Ten years ago, the city
of Kent compiled a comprehensive plan for development, dubbed the Bicentennial Plan in honor of the city's upcoming 200th birthday, that provided a blueprint for planned growth based on the principles of sustainability.
The plan wasn't without its critics, but much of what it outlined came to pass, especially with regard to the revitalization of the downtown area and efforts to foster a physical link between the Kent State University campus and the central city. Other aspects of the plan remain unrealized, but having it on the books has served the city well as a guide for development.
Kent has changed a great deal since 2004. It is time for the city to take another look at its comprehensive plan, using the Bicentennial Plan as a basis for possible revisions, to focus on future development.
The plan adopted a decade ago included three "special planning areas" in addition to community-wide goals. The most controversial, the Campus Link area, eventually materialized as KSU's Esplanade, which has proven to be a great addition to the city. The other two areas centered on the West Main Street commercial strip and the S.R. 261-S.R. 43 intersection.
The West Main area and the S.R. 261-S.R. 43 area hold the potential for significant development in the future, and a revised comprehensive plan could provide guidance for their future.
Despite the presence of many thriving auto dealerships, which provide jobs and tax revenue, West Main Street includes many vacant commercial sites and has a hodge-podge look that makes it a less than appealing approach to the city. The same could be said about the East Main Street commercial strip, although its proximity to KSU tends to lessen the number of vacancies that arise. Is commercial development the best use for these areas or could alternatives be considered? A look at their future is in order.
The S.R. 261-S.R. 43 intersection, proposed as the site of a shopping mall a generation ago, remains in flux. Development there is helter-skelter, with a mix of retail that includes a largely vacant, relatively new shopping plaza; the mall site remains undeveloped. The area's relative closeness to the I-76 intersection in Brimfield could make it a likely location for development. The Kent Bog, an environmental treasure located near the would-be mall site, adds another important concern tempering any growth there.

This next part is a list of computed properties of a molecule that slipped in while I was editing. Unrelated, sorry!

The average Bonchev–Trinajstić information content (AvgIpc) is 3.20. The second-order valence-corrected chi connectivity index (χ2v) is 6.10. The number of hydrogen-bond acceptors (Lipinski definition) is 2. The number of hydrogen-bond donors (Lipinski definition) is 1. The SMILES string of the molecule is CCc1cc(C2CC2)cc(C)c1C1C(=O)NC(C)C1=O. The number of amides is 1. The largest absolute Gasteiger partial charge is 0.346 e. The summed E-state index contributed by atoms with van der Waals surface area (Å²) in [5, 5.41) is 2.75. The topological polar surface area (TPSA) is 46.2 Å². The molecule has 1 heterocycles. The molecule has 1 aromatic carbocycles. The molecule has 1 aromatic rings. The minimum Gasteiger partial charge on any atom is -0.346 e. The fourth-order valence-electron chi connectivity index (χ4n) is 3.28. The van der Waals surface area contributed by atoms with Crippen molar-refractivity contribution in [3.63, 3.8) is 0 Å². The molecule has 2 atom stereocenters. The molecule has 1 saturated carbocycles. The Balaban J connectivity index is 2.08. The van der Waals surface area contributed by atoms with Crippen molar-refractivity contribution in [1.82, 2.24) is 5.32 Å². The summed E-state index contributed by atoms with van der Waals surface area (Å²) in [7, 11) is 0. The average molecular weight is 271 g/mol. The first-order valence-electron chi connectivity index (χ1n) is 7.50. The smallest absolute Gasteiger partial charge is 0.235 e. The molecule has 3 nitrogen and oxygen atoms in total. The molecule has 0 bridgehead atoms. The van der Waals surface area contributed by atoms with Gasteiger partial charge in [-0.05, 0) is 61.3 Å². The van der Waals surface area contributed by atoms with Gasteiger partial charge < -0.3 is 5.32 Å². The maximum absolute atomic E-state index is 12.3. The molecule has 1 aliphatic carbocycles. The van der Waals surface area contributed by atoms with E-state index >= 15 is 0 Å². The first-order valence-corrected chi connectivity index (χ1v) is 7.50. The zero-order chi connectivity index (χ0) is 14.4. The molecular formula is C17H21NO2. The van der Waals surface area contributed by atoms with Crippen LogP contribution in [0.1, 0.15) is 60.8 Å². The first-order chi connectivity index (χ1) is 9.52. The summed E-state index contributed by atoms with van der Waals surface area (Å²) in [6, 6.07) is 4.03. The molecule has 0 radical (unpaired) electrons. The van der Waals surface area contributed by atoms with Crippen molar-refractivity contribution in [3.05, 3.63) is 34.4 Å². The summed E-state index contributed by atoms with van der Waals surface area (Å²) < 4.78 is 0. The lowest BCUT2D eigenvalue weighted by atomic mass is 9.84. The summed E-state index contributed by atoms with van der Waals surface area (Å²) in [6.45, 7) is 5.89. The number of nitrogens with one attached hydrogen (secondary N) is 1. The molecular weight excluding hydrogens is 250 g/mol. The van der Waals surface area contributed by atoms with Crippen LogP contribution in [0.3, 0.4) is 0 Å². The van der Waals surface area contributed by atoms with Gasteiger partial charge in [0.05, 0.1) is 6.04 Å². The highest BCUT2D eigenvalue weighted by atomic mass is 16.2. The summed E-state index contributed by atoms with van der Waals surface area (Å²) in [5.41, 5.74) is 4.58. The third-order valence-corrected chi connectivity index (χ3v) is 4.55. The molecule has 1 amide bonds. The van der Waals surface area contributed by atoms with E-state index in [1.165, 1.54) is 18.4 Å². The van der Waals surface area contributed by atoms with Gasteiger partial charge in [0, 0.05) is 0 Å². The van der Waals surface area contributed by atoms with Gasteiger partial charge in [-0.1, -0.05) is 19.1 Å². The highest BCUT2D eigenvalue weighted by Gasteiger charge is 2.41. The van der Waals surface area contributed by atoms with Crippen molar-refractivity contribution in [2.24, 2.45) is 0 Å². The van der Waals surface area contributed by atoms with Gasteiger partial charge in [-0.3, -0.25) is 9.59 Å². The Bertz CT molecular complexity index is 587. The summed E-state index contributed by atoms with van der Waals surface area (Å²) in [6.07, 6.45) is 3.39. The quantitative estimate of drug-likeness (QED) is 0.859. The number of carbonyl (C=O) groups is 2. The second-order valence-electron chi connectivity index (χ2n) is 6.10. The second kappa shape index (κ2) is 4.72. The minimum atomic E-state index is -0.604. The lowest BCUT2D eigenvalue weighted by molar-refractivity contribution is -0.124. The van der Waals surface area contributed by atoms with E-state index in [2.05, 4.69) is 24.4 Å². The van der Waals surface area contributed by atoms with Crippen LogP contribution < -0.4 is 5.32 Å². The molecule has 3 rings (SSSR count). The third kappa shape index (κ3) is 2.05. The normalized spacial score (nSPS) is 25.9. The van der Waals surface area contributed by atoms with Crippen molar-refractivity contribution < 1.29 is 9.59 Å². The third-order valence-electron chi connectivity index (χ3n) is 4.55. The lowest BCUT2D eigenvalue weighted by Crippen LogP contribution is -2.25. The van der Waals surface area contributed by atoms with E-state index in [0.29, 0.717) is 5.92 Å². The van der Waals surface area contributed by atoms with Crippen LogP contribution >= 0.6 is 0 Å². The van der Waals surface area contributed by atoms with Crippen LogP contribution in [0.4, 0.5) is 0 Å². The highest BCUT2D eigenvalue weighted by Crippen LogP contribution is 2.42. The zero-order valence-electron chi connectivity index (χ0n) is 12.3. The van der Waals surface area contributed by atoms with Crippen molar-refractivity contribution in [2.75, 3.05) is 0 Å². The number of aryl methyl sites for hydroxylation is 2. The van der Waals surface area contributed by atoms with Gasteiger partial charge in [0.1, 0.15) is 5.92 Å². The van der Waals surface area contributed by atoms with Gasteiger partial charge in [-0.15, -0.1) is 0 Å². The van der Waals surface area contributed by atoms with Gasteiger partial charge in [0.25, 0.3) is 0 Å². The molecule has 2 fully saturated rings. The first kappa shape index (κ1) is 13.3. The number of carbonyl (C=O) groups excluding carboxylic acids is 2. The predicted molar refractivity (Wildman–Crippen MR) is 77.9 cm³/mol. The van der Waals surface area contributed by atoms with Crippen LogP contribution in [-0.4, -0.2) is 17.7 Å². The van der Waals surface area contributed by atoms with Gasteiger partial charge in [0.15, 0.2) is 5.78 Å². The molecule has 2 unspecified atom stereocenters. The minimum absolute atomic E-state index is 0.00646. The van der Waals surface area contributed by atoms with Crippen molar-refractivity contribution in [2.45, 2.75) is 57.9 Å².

Kent once was a hub for industry, providing employment for hundreds of workers well into the 1970s. Most of those jobs are gone, but the areas where the factories were located remain. Future development of the Lake Street, Mogadore Road and Stow Street areas where industry once flourished ought to be addressed.
The closing of one of the Kent City Schools' elementaries -- Franklin, which is located outside the Kent city limits -- as well as the revelation that the city's public schools have seen a 25 percent decrease in enrollment in the past two decades is a sign that its residential needs may be changing. Many neighborhoods that came into being in the aftermath of World War II are showing their age. The residential component of managed growth deserves another look.
The Bicentennial Plan was the result of more than two years of discussion that included neighborhood meetings, input from city officials and a commitment on the part of City Council to sign on as partners in sustainable growth. It took a great deal of work, but the end result proved to be rewarding. It's time to take another look at a comprehensive plan to provide direction as Kent continues to grow.
Kent can also be used as a model for other communities wishing to revitalize. Developing a comprehensive plan is definitely a start. Council members need to be a bridge to the future and not a dead end to the establishment and execution of the plan. Also, I don't believe Kent could not have realized their plan without the support of the voice of the business community, especially the visions of Ron Burbick.